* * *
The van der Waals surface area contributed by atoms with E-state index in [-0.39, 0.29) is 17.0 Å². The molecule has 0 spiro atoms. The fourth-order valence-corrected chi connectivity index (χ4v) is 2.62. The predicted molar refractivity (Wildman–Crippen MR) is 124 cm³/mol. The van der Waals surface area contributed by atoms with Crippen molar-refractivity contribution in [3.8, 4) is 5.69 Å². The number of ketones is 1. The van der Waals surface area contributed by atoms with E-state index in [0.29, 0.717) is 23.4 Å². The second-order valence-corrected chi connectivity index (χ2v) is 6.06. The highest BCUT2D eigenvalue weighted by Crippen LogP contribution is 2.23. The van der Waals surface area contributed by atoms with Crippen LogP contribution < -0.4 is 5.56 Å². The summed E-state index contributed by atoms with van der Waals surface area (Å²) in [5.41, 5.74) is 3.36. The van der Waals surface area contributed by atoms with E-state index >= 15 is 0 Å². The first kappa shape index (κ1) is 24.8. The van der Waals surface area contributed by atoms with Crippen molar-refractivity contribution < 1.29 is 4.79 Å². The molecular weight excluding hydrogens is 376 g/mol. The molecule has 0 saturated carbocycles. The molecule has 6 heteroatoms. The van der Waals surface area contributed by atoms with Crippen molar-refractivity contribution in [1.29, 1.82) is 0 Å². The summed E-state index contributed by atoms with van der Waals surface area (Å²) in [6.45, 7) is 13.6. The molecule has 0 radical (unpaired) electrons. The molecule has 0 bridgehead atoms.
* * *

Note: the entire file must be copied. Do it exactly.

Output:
The van der Waals surface area contributed by atoms with E-state index in [-0.39, 0.29) is 17.0 Å². The molecule has 0 spiro atoms. The fourth-order valence-corrected chi connectivity index (χ4v) is 2.62. The predicted molar refractivity (Wildman–Crippen MR) is 124 cm³/mol. The van der Waals surface area contributed by atoms with Crippen molar-refractivity contribution in [3.8, 4) is 5.69 Å². The number of ketones is 1. The van der Waals surface area contributed by atoms with E-state index in [0.29, 0.717) is 23.4 Å². The second-order valence-corrected chi connectivity index (χ2v) is 6.06. The highest BCUT2D eigenvalue weighted by Crippen LogP contribution is 2.23. The van der Waals surface area contributed by atoms with Crippen LogP contribution < -0.4 is 5.56 Å². The summed E-state index contributed by atoms with van der Waals surface area (Å²) in [5.41, 5.74) is 3.36. The van der Waals surface area contributed by atoms with E-state index >= 15 is 0 Å². The first kappa shape index (κ1) is 24.8. The van der Waals surface area contributed by atoms with Crippen molar-refractivity contribution < 1.29 is 4.79 Å². The molecular weight excluding hydrogens is 376 g/mol. The molecule has 0 saturated carbocycles. The molecule has 6 heteroatoms. The van der Waals surface area contributed by atoms with Crippen molar-refractivity contribution in [1.29, 1.82) is 0 Å². The summed E-state index contributed by atoms with van der Waals surface area (Å²) in [6.45, 7) is 13.6. The molecule has 0 radical (unpaired) electrons. The molecule has 0 bridgehead atoms.